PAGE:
Magic is dangerous - but love is more dangerous still.
When sixteen-year-old Tessa Gray arrives in England during the reign of Queen Victoria, something terrifying is waiting for her in London's Downworld, where vampires, warlocks and other supernatural folk stalk the gaslit streets. Friendless and hunted, Tessa seeks refuge with the Shadowhunters , a band of warriors dedicated to ridding the world of demons. Drawn even deeper into their world, she finds herself fascinated by - and torn between - two best friends and quickly realises that love may be the most dangerous magic of all.
Clockwork Angel is the first book in the Infernal Devices series, a prequel series to The Mortal Instruments. Set in Victorian times, it is an action-packed story of love, identity and friendship.
It focuses on sixteen year old Theresa "Tessa" Gray, who on her way to join her brother, Nate, is captured by "The Dark Sisters" who subject her to lessons on her mysterious ability. She is rescued by two Shadowhunters - Will and Jem - and then the real adventure begins.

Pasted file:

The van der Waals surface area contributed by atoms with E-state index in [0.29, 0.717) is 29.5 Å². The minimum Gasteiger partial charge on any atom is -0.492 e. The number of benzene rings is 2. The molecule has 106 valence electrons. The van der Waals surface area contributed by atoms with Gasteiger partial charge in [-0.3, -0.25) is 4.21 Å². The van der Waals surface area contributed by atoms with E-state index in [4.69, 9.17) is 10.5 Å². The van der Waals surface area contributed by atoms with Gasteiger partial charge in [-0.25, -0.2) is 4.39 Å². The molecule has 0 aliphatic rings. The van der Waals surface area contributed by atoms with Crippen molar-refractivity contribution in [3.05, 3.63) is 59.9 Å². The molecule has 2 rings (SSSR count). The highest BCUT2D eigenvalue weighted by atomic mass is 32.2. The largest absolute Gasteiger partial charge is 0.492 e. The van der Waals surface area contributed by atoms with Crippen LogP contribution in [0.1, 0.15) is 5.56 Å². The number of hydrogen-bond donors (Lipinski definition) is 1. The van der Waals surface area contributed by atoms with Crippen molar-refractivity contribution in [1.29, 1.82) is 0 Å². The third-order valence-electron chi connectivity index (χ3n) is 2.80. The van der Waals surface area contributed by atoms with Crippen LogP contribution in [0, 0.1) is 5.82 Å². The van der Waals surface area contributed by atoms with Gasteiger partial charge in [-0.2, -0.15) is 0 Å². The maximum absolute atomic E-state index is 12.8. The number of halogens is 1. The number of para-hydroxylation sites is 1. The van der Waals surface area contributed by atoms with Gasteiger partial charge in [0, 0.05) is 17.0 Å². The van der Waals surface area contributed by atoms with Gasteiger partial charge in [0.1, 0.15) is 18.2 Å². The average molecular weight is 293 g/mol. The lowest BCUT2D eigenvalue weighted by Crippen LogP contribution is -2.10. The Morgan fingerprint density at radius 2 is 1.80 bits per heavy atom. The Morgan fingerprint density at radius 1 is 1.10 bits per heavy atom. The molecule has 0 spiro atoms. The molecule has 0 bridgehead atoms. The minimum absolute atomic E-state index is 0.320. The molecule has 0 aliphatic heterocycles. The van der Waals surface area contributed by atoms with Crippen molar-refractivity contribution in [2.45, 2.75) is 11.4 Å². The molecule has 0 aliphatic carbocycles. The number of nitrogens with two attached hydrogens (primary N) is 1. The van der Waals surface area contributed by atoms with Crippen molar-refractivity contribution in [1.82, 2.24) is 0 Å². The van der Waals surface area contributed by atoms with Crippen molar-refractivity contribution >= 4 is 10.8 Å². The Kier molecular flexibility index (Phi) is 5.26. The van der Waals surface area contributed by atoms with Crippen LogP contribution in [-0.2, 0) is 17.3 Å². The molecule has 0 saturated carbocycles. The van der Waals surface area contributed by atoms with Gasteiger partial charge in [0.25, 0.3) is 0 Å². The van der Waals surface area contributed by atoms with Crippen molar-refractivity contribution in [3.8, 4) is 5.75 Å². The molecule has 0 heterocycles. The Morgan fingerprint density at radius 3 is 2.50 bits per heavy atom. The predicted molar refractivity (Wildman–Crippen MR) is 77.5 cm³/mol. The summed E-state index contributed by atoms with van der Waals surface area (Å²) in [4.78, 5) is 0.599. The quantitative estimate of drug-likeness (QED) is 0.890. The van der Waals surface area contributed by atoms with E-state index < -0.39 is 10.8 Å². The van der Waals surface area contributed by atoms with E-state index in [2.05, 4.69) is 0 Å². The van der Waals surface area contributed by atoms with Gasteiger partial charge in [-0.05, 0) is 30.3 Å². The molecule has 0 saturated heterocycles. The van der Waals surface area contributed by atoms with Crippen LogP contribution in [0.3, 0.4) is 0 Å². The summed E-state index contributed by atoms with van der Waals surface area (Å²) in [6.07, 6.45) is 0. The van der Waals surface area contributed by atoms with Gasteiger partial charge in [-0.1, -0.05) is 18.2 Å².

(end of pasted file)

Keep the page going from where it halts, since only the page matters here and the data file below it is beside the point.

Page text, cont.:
Just like the characters in The Mortal Instruments, the characters are sexy, firey and just amazing. Tessa is vunerable and innocent, but at the same time, she's strong and, dare I say it, just a little independant for the Victorian times. And I love it, really love it. The two love interests, Will and Jem are completely different, but they're both so perfect for Tessa in their own ways. Will is the perfect bad boy in my blue-eyes-and-dark-hair loving head, while Jem is sweet and nice and the 'ideal' husband for any Shadowhunter girl in the Victorian age. The supporting characters, Charlotte, Jessie, Henry, Agatha, Sophie and Thomas add another layer to the story - that of how important family is - even if they aren't of blood and add to the complications of being in love in the Victorian times, and Magnus Bane, the eccentric warlock from The Mortal Instruments makes various appearances. I think I prefer him in the 21st century, not the 19th. The main villian, the Magistar, and his associates, are clever, creepy and keep the plot moving forwards all the time, even in bits that other people might find boring.
The writing of course, is very similar to The Mortal Instruments but it is obvious by the dialogue that Clare has spent time researching how Victorian people think and, most importantly, speak.